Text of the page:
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Taxi Wars #8: I come away impressed in first Nissan NV200 Taxi I’ve seen

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Nissan NV200 Taxi in Showroom

(Lyndon Johnson photo)

Nissan makes much ado about the so-called “Taxi of Tomorrow,” the Nissan NV200 Taxi. I just returned from seeing my first one in the sheet metal. Color me as impressed as the NV200 Taxi is yellow.

Back before I saw this one in person, I expected not to like the Nissan NV200. It didn’t look as suave as the new Ford Transit Connect with which it will compete for fleet and small business sales once it’s more widely available. But right now, at least in my rural part of the country, the Nissan NV200 isn’t widely known because it’s not widely available. In fact, the nearest Nissan dealer to me only lists one vehicle in its “Commercial” inventory: A much larger NV1500 SV.

Funny, then, that we were immediately greeted by the loud taxi yellow of the Nissan NV200 Taxi when we walked into that dealership after dropping our cube off for its service appointment.

What first struck me is that the NV200 is taller than I figured it would be. But it’s precisely that height combined with a relatively low floor that makes the little van so well-suited to taxi duty, it turns out: Climbing in and out of the passenger area was a breeze — and if you have mobility concerns, there’s a power-deployable assist step that can be summoned by the driver at the touch of a button.

Once inside the passenger compartment, I noticed a few things:

  • Vast amounts of legroom. This seriously rivals a Checker Cab.
  • Surfaces were all made of materials that should easily come clean: Rubberized floor coating, hard plastics, and leatherette seating add up to an easily sanitized interior. Tipsy fare blow chowder in your floorboard after partying a bit too hard? Get the hose.
  • The big, square skylight window was a nice touch, as were the sliding porthole windows on each of the NV200 Taxi’s sliding doors.
  • Seat comfort was good, and the NV200 Taxi’s boxy shape offered up plenty of hip and shoulder room. I could comfortably ride three-abreast with two other dudes my size if I had to.
  • The coolest item was one not yet installed: The divider/stab plate/whatever you want to call it had a gaping hole in it awaiting a touchscreen interface and/or transaction system. I’ve heard theories that say savvy cab companies may use this to create an interactive infotainment module in this space. Mounted below the empty orifice were a couple of USB ports ready to charge your device or plug in your preferred tunes. With the right touchscreen setup, you might even be able to stream your favorite news TV station’s web feed on the screen as the cabbie drives you to work.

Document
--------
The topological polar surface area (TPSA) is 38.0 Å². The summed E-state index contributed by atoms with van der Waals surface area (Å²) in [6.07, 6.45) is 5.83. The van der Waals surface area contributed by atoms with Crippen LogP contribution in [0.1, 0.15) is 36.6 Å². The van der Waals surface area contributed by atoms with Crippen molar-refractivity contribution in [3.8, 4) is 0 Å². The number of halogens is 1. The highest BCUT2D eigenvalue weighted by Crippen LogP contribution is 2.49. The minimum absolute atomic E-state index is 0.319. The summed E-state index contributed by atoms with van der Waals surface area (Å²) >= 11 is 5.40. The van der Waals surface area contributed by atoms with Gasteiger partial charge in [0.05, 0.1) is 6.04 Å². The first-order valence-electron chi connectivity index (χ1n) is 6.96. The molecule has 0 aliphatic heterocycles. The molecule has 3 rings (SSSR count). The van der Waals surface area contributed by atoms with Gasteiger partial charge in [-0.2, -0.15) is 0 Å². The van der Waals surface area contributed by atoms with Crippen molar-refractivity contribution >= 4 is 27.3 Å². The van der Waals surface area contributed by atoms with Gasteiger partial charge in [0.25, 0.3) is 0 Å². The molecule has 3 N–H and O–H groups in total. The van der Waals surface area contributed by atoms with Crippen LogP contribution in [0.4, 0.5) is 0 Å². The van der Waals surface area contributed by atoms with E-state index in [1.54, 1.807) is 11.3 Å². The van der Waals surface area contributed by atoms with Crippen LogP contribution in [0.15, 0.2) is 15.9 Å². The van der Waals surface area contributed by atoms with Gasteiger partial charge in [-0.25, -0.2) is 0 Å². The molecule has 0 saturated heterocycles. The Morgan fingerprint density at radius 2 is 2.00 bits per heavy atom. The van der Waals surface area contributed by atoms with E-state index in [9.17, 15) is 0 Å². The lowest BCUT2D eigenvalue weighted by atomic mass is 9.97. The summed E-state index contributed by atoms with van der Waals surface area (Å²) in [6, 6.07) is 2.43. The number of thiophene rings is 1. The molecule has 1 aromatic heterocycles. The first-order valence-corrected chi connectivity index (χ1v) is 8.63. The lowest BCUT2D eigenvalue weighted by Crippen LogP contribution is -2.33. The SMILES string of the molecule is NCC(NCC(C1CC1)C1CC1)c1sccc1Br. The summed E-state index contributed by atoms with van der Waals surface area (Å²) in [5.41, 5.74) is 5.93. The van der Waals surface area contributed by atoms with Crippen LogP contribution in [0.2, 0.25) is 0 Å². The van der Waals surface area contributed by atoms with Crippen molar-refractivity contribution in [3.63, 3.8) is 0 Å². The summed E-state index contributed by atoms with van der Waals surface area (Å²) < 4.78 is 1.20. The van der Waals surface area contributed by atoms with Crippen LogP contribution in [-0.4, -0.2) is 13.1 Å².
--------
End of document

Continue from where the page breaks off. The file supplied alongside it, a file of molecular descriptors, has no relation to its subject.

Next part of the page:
I sat in the front seat briefly and also liked its ergonomics. It should prove a very comfortable place to knock out a full day of driving. Admittedly, I only spent 15 minutes or so in the cockpit of the NV200 taxi, but I liked the seat’s firmness and natural height. Much like our cube that was getting serviced in the dealer’s garage, the NV200 Taxi had seats that seemed just the right height for long-term comfort — neither too low to the floor nor too high. Height adjustment provided a wide enough range I’m sure my short wife would be able to find a seating arrangement every bit as comfortable for her.

There are other cool elements — a new-age Taxi sign atop the van and a rear corner light that could indicate when the cab was vacant or on an emergency call, for instance — but the most impressive thing about the NV200 was that, despite its somewhat less-than-elegant appearance, the NV200 Taxi felt like it could take a beating. Doors shut solidly, be they the front two doors, the sliding passenger doors, or the 70/30 split doors out back. Time will tell whether the chassis solidity holds up on pockmarked roads — and whether the 2.0-liter naturally aspirated four-cylinder gasoline engine and CVT-driven front-wheel drive prove as tough and reliable as Nissan lets on.

My wife remarked the NV200 Taxi was very much like our cube on steroids. To some degree, that’s true. Their boxy designs help both of them seem larger inside than one might expect when viewing the car from the outside. With a little tweaking, I have little doubt Nissan would have a success on its hands if it produced a consumer version of the NV200 Taxi. Folks like us, who value a vehicle with a small footprint, awesome interior space utilization, and decent fuel economy, would heavily consider this size of van in lieu of giant “mini” vans should our family ever expand to the point of needing the extra space the NV200 could, in theory, provide.

It is not likely, however, to catch on in my area. I can count on one hand the number of taxi services I know of in the city where our Nissan dealer is located. Both run clapped-out Crown Vics, save for the odd final-gen Chevrolet Lumina trudging along with what can only be described as burblicious boat anchor engines, moaning power steering pumps, and squeaky belts. No way can I see those cheapskate taxi companies buying one of these babies. But lose the taxi roof light and the stab plate, then install a few niceties around the cabin, and maybe add an optional third row seat, and this thing would attract a lot of buyers, I bet. Like I said, I’d be tempted to check it out if we ever found out our family was growing by one more humanoid.

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